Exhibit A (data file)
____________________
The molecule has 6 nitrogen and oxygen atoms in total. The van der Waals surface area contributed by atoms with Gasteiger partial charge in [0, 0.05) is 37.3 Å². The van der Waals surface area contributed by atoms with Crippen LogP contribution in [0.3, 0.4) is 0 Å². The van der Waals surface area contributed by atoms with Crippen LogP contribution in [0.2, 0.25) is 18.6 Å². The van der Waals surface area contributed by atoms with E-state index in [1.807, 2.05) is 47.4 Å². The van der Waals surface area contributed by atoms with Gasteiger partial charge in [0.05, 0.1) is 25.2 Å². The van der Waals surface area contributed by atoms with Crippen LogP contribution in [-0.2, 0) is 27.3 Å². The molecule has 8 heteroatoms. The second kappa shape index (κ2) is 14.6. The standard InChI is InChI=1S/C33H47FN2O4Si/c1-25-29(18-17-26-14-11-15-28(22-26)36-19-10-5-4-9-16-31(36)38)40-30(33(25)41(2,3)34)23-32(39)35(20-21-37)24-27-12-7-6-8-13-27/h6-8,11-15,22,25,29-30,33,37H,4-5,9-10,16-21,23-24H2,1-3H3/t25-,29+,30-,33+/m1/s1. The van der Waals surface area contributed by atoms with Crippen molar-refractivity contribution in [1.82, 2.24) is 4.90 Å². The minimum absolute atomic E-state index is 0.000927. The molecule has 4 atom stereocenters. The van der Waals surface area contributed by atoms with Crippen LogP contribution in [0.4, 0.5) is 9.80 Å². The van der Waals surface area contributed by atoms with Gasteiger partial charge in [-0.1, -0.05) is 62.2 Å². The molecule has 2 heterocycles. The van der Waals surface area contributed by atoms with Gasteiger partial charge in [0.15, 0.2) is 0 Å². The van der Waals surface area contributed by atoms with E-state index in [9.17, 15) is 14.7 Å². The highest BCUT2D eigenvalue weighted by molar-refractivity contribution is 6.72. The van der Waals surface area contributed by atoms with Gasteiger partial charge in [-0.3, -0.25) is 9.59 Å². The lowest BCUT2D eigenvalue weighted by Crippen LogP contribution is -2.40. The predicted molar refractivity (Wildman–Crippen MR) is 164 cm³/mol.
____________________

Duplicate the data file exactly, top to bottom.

The molecule has 6 nitrogen and oxygen atoms in total. The van der Waals surface area contributed by atoms with Gasteiger partial charge in [0, 0.05) is 37.3 Å². The van der Waals surface area contributed by atoms with Crippen LogP contribution in [0.3, 0.4) is 0 Å². The van der Waals surface area contributed by atoms with Crippen LogP contribution in [0.2, 0.25) is 18.6 Å². The van der Waals surface area contributed by atoms with E-state index in [1.807, 2.05) is 47.4 Å². The van der Waals surface area contributed by atoms with Gasteiger partial charge in [0.05, 0.1) is 25.2 Å². The van der Waals surface area contributed by atoms with Crippen LogP contribution in [-0.2, 0) is 27.3 Å². The molecule has 8 heteroatoms. The second kappa shape index (κ2) is 14.6. The standard InChI is InChI=1S/C33H47FN2O4Si/c1-25-29(18-17-26-14-11-15-28(22-26)36-19-10-5-4-9-16-31(36)38)40-30(33(25)41(2,3)34)23-32(39)35(20-21-37)24-27-12-7-6-8-13-27/h6-8,11-15,22,25,29-30,33,37H,4-5,9-10,16-21,23-24H2,1-3H3/t25-,29+,30-,33+/m1/s1. The van der Waals surface area contributed by atoms with Crippen molar-refractivity contribution in [1.82, 2.24) is 4.90 Å². The minimum absolute atomic E-state index is 0.000927. The molecule has 4 atom stereocenters. The van der Waals surface area contributed by atoms with Crippen LogP contribution in [0.4, 0.5) is 9.80 Å². The van der Waals surface area contributed by atoms with Gasteiger partial charge in [-0.1, -0.05) is 62.2 Å². The molecule has 2 heterocycles. The van der Waals surface area contributed by atoms with Gasteiger partial charge in [0.15, 0.2) is 0 Å². The van der Waals surface area contributed by atoms with E-state index in [9.17, 15) is 14.7 Å². The highest BCUT2D eigenvalue weighted by molar-refractivity contribution is 6.72. The van der Waals surface area contributed by atoms with Gasteiger partial charge in [-0.3, -0.25) is 9.59 Å². The lowest BCUT2D eigenvalue weighted by Crippen LogP contribution is -2.40. The predicted molar refractivity (Wildman–Crippen MR) is 164 cm³/mol.